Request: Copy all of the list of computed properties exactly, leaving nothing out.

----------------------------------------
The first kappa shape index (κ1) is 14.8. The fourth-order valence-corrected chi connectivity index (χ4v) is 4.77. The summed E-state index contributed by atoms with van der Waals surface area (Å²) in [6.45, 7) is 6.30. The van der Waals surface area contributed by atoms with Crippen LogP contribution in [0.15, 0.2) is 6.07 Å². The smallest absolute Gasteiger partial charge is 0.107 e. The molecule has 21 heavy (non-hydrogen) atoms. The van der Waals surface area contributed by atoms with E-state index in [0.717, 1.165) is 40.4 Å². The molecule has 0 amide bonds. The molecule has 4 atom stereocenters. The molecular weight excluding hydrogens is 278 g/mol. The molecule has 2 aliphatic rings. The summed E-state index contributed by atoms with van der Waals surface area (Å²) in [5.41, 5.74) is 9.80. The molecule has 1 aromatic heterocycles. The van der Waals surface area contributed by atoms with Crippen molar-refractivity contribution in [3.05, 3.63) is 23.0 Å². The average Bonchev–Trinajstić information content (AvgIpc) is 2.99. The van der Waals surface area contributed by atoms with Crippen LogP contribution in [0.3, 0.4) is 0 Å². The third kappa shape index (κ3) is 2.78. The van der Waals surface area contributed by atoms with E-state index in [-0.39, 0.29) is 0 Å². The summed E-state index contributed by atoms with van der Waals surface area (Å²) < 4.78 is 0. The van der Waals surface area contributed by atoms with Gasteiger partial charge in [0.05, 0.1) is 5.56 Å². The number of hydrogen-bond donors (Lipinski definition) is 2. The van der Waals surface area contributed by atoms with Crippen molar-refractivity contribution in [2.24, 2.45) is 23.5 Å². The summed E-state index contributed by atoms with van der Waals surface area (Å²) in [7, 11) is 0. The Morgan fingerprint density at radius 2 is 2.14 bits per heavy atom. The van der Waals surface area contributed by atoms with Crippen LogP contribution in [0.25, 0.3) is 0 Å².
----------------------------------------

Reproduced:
The first kappa shape index (κ1) is 14.8. The fourth-order valence-corrected chi connectivity index (χ4v) is 4.77. The summed E-state index contributed by atoms with van der Waals surface area (Å²) in [6.45, 7) is 6.30. The van der Waals surface area contributed by atoms with Crippen LogP contribution in [0.15, 0.2) is 6.07 Å². The smallest absolute Gasteiger partial charge is 0.107 e. The molecule has 21 heavy (non-hydrogen) atoms. The van der Waals surface area contributed by atoms with E-state index in [0.717, 1.165) is 40.4 Å². The molecule has 0 amide bonds. The molecule has 4 atom stereocenters. The molecular weight excluding hydrogens is 278 g/mol. The molecule has 2 aliphatic rings. The summed E-state index contributed by atoms with van der Waals surface area (Å²) in [5.41, 5.74) is 9.80. The molecule has 1 aromatic heterocycles. The van der Waals surface area contributed by atoms with Crippen molar-refractivity contribution in [3.05, 3.63) is 23.0 Å². The average Bonchev–Trinajstić information content (AvgIpc) is 2.99. The van der Waals surface area contributed by atoms with Crippen LogP contribution in [0.3, 0.4) is 0 Å². The third kappa shape index (κ3) is 2.78. The van der Waals surface area contributed by atoms with E-state index in [-0.39, 0.29) is 0 Å². The summed E-state index contributed by atoms with van der Waals surface area (Å²) < 4.78 is 0. The van der Waals surface area contributed by atoms with Gasteiger partial charge in [0.05, 0.1) is 5.56 Å². The number of hydrogen-bond donors (Lipinski definition) is 2. The van der Waals surface area contributed by atoms with Crippen molar-refractivity contribution in [2.24, 2.45) is 23.5 Å². The summed E-state index contributed by atoms with van der Waals surface area (Å²) in [7, 11) is 0. The Morgan fingerprint density at radius 2 is 2.14 bits per heavy atom. The van der Waals surface area contributed by atoms with Crippen LogP contribution in [0.25, 0.3) is 0 Å².